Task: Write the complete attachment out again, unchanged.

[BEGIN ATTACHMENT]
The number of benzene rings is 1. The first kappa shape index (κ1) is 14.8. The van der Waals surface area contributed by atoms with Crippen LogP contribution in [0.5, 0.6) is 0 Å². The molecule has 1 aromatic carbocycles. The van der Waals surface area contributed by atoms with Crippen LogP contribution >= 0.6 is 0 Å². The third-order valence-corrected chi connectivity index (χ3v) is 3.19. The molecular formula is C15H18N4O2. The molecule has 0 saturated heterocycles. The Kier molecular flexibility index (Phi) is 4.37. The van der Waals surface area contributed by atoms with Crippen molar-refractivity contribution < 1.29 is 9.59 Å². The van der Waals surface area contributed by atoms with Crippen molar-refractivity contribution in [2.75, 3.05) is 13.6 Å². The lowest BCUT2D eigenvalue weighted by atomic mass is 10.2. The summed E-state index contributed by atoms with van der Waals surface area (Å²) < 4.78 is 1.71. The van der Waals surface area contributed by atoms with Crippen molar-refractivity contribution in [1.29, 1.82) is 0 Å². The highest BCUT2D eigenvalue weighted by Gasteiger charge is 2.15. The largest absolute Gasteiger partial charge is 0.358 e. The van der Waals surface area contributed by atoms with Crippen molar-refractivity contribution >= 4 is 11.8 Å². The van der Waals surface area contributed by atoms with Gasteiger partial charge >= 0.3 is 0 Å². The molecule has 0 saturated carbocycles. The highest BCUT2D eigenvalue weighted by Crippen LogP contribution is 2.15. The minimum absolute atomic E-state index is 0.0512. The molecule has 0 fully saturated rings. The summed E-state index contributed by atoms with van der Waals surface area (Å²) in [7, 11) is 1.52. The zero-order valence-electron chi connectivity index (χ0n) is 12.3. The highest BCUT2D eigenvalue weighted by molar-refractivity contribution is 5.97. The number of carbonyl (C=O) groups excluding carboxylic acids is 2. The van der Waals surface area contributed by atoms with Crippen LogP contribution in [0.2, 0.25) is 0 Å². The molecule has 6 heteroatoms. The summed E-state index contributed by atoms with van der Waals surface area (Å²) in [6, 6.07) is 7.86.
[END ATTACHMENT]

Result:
The number of benzene rings is 1. The first kappa shape index (κ1) is 14.8. The van der Waals surface area contributed by atoms with Crippen LogP contribution in [0.5, 0.6) is 0 Å². The molecule has 1 aromatic carbocycles. The van der Waals surface area contributed by atoms with Crippen LogP contribution >= 0.6 is 0 Å². The third-order valence-corrected chi connectivity index (χ3v) is 3.19. The molecular formula is C15H18N4O2. The molecule has 0 saturated heterocycles. The Kier molecular flexibility index (Phi) is 4.37. The van der Waals surface area contributed by atoms with Crippen molar-refractivity contribution < 1.29 is 9.59 Å². The van der Waals surface area contributed by atoms with Crippen molar-refractivity contribution in [2.75, 3.05) is 13.6 Å². The lowest BCUT2D eigenvalue weighted by atomic mass is 10.2. The summed E-state index contributed by atoms with van der Waals surface area (Å²) < 4.78 is 1.71. The van der Waals surface area contributed by atoms with Crippen molar-refractivity contribution in [1.29, 1.82) is 0 Å². The highest BCUT2D eigenvalue weighted by Gasteiger charge is 2.15. The largest absolute Gasteiger partial charge is 0.358 e. The van der Waals surface area contributed by atoms with Crippen molar-refractivity contribution >= 4 is 11.8 Å². The van der Waals surface area contributed by atoms with Gasteiger partial charge >= 0.3 is 0 Å². The molecule has 0 saturated carbocycles. The highest BCUT2D eigenvalue weighted by Crippen LogP contribution is 2.15. The minimum absolute atomic E-state index is 0.0512. The molecule has 0 fully saturated rings. The summed E-state index contributed by atoms with van der Waals surface area (Å²) in [7, 11) is 1.52. The zero-order valence-electron chi connectivity index (χ0n) is 12.3. The highest BCUT2D eigenvalue weighted by molar-refractivity contribution is 5.97. The number of carbonyl (C=O) groups excluding carboxylic acids is 2. The van der Waals surface area contributed by atoms with Crippen LogP contribution in [0.2, 0.25) is 0 Å². The molecule has 6 heteroatoms. The summed E-state index contributed by atoms with van der Waals surface area (Å²) in [6, 6.07) is 7.86.